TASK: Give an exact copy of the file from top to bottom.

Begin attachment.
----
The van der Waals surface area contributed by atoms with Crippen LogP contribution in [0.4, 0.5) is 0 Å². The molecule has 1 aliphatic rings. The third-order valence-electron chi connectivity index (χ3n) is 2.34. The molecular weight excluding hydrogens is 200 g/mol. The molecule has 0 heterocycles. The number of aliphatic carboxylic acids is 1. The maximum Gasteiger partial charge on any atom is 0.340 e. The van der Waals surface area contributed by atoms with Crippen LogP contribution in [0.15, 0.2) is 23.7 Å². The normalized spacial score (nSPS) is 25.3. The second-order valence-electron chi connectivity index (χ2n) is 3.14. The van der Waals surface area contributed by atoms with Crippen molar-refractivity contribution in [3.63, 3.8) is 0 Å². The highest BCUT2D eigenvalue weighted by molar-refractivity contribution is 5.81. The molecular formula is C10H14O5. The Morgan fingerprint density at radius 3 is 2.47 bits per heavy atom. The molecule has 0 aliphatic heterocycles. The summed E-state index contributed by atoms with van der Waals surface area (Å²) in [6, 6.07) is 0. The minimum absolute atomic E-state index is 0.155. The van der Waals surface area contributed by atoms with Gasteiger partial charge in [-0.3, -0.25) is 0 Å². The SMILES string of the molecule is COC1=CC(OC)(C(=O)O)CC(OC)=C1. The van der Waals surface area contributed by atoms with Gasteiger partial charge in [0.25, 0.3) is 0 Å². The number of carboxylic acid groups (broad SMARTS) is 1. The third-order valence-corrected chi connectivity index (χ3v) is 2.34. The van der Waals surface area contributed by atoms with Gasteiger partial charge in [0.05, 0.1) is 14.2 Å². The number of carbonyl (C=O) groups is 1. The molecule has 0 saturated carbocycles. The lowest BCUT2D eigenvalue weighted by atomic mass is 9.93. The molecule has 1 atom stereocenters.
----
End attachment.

The van der Waals surface area contributed by atoms with Crippen LogP contribution in [0.4, 0.5) is 0 Å². The molecule has 1 aliphatic rings. The third-order valence-electron chi connectivity index (χ3n) is 2.34. The molecular weight excluding hydrogens is 200 g/mol. The molecule has 0 heterocycles. The number of aliphatic carboxylic acids is 1. The maximum Gasteiger partial charge on any atom is 0.340 e. The van der Waals surface area contributed by atoms with Crippen LogP contribution in [0.15, 0.2) is 23.7 Å². The normalized spacial score (nSPS) is 25.3. The second-order valence-electron chi connectivity index (χ2n) is 3.14. The van der Waals surface area contributed by atoms with Crippen molar-refractivity contribution in [3.63, 3.8) is 0 Å². The highest BCUT2D eigenvalue weighted by molar-refractivity contribution is 5.81. The molecular formula is C10H14O5. The Morgan fingerprint density at radius 3 is 2.47 bits per heavy atom. The molecule has 0 aliphatic heterocycles. The summed E-state index contributed by atoms with van der Waals surface area (Å²) in [6, 6.07) is 0. The minimum absolute atomic E-state index is 0.155. The van der Waals surface area contributed by atoms with Gasteiger partial charge in [-0.3, -0.25) is 0 Å². The SMILES string of the molecule is COC1=CC(OC)(C(=O)O)CC(OC)=C1. The van der Waals surface area contributed by atoms with Gasteiger partial charge in [0.25, 0.3) is 0 Å². The number of carboxylic acid groups (broad SMARTS) is 1. The third-order valence-corrected chi connectivity index (χ3v) is 2.34. The van der Waals surface area contributed by atoms with Gasteiger partial charge in [0.05, 0.1) is 14.2 Å². The number of carbonyl (C=O) groups is 1. The molecule has 0 saturated carbocycles. The lowest BCUT2D eigenvalue weighted by atomic mass is 9.93. The molecule has 1 atom stereocenters.